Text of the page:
“To gain the most out of consumer participation it is important to cultivate an environment where consumers feel valued and equal members with others in the organisation. To achieve success, all members of the team are respected and engaged equally.”
Consumer Involvement Toolkit, Cancer Australia, 2015
First: Make a Plan
The plan does not have to be complex. It can be a simple guide that includes:
- A Mission or Vision Statement – one or two sentences saying what you want to achieve.
- Why, where, when and how you will engage consumer representatives with cognitive disabilities within your organisation. This could include:
- boards and/or committees of management;
- policy development, planning;
- working parties, focus groups and advisory groups;
- research, evaluation and more.
- Activities and issues to be addressed.
- Representative information. This could include how to identify and find consumer representatives, number of representatives, experience required, time requirements, their needs and expectations, etc.
- Deciding how you will reimburse expenses and provide sitting fees for representatives.
- Define the roles and responsibilities of the consumer representatives and your organisation.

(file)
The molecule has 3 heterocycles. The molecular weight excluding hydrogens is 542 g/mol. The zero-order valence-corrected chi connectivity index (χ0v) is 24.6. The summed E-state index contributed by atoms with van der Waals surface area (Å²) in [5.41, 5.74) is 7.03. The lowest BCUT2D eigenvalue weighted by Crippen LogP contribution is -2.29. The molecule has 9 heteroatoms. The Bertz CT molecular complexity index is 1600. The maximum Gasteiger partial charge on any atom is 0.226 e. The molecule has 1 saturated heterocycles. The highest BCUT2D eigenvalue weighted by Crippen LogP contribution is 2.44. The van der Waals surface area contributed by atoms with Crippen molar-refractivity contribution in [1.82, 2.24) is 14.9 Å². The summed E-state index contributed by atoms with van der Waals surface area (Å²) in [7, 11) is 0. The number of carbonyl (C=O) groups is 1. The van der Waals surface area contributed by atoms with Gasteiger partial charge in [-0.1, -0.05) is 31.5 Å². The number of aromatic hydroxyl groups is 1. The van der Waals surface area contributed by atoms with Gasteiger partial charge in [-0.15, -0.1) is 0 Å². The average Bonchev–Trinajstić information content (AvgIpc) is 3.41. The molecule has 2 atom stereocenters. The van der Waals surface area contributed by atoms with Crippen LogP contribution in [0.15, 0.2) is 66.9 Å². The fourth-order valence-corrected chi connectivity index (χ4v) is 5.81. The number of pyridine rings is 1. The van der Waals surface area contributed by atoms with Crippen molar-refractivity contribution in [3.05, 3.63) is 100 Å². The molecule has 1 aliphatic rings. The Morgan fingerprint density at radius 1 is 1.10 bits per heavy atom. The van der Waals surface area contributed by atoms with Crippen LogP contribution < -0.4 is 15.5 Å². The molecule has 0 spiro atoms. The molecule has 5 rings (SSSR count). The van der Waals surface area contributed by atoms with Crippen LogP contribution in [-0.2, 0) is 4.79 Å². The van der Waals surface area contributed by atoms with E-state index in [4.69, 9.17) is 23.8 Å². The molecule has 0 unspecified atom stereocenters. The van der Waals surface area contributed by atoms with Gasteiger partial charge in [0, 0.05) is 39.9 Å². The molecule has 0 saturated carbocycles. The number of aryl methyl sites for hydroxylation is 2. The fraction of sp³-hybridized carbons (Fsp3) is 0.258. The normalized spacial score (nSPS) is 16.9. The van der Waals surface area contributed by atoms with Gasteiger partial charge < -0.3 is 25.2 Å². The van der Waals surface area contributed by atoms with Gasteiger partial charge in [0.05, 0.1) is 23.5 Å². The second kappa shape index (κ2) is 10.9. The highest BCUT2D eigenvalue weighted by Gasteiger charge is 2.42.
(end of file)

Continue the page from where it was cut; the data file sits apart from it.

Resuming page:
- Identifying processes required to remove the barriers to participation.
- Providing accessible information, resources and training to help representatives prepare.
- Providing information, resources and training for staff and other committee members.
- Developing an accessible evaluation process which includes input and feedback from both the consumer representatives and your organisation.
We recommend recruiting at least two consumers for a committee or working group rather than one. This may help prevent feelings of isolation and powerlessness and provide mutual support. Ensure at least one is present if the other is sick and allow for some succession planning.
Next: Embed the Culture
People with cognitive disabilities have valuable and diverse abilities, life experience and expertise to contribute. Your organisation should work to develop and embed a culture which ensures:
- Opinions are actively sought, listened to and considered.
- They are respected and valued for their contribution.
- Equality: everyone is seen as equals.
- Consumer representatives and the organisation have the opportunity to learn from each other’s knowledge and experience.
- Communication between the organisation and the representatives happens in a way that builds knowledge, understanding and mutual respect.
Adapted from: Cancer Australia and Cancer Voices Australia, 2011, National Framework for Consumer Involvement in Cancer Control
Next Page: Chapter 4 – Identify and Remove Barriers